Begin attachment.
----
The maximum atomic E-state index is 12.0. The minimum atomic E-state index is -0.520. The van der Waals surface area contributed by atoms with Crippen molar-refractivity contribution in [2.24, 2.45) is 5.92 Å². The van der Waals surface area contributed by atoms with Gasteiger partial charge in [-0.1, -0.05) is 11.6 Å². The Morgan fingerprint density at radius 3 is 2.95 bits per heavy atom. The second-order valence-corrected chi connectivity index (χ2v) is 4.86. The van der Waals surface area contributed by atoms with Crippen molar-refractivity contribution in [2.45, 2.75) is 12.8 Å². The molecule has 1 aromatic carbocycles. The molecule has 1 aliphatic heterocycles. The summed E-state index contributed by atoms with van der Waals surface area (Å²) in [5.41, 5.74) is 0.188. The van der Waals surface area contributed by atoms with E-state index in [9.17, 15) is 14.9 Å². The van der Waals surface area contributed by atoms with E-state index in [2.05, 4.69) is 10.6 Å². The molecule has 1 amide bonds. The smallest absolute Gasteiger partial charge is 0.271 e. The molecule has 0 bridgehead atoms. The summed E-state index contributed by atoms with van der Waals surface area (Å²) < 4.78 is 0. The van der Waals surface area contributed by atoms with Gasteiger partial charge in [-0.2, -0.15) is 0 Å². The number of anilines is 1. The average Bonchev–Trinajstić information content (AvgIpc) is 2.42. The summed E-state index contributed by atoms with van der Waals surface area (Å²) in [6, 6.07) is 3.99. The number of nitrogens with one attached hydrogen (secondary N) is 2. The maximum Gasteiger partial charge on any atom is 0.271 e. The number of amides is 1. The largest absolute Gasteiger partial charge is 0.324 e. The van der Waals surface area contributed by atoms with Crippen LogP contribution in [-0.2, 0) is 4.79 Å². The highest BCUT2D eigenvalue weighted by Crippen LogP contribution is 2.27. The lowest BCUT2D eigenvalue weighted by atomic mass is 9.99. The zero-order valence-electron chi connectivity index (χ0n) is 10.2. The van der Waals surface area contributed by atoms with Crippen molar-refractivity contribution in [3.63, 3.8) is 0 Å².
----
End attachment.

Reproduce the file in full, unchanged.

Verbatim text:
The maximum atomic E-state index is 12.0. The minimum atomic E-state index is -0.520. The van der Waals surface area contributed by atoms with Crippen molar-refractivity contribution in [2.24, 2.45) is 5.92 Å². The van der Waals surface area contributed by atoms with Gasteiger partial charge in [-0.1, -0.05) is 11.6 Å². The Morgan fingerprint density at radius 3 is 2.95 bits per heavy atom. The second-order valence-corrected chi connectivity index (χ2v) is 4.86. The van der Waals surface area contributed by atoms with Crippen molar-refractivity contribution in [2.45, 2.75) is 12.8 Å². The molecule has 1 aromatic carbocycles. The molecule has 1 aliphatic heterocycles. The summed E-state index contributed by atoms with van der Waals surface area (Å²) in [5.41, 5.74) is 0.188. The van der Waals surface area contributed by atoms with E-state index in [9.17, 15) is 14.9 Å². The van der Waals surface area contributed by atoms with E-state index in [2.05, 4.69) is 10.6 Å². The molecule has 1 amide bonds. The smallest absolute Gasteiger partial charge is 0.271 e. The molecule has 0 bridgehead atoms. The summed E-state index contributed by atoms with van der Waals surface area (Å²) < 4.78 is 0. The van der Waals surface area contributed by atoms with Gasteiger partial charge in [-0.2, -0.15) is 0 Å². The number of anilines is 1. The average Bonchev–Trinajstić information content (AvgIpc) is 2.42. The summed E-state index contributed by atoms with van der Waals surface area (Å²) in [6, 6.07) is 3.99. The number of nitrogens with one attached hydrogen (secondary N) is 2. The maximum Gasteiger partial charge on any atom is 0.271 e. The number of amides is 1. The largest absolute Gasteiger partial charge is 0.324 e. The van der Waals surface area contributed by atoms with Crippen LogP contribution in [-0.2, 0) is 4.79 Å². The highest BCUT2D eigenvalue weighted by Crippen LogP contribution is 2.27. The lowest BCUT2D eigenvalue weighted by atomic mass is 9.99. The zero-order valence-electron chi connectivity index (χ0n) is 10.2. The van der Waals surface area contributed by atoms with Crippen molar-refractivity contribution in [3.63, 3.8) is 0 Å².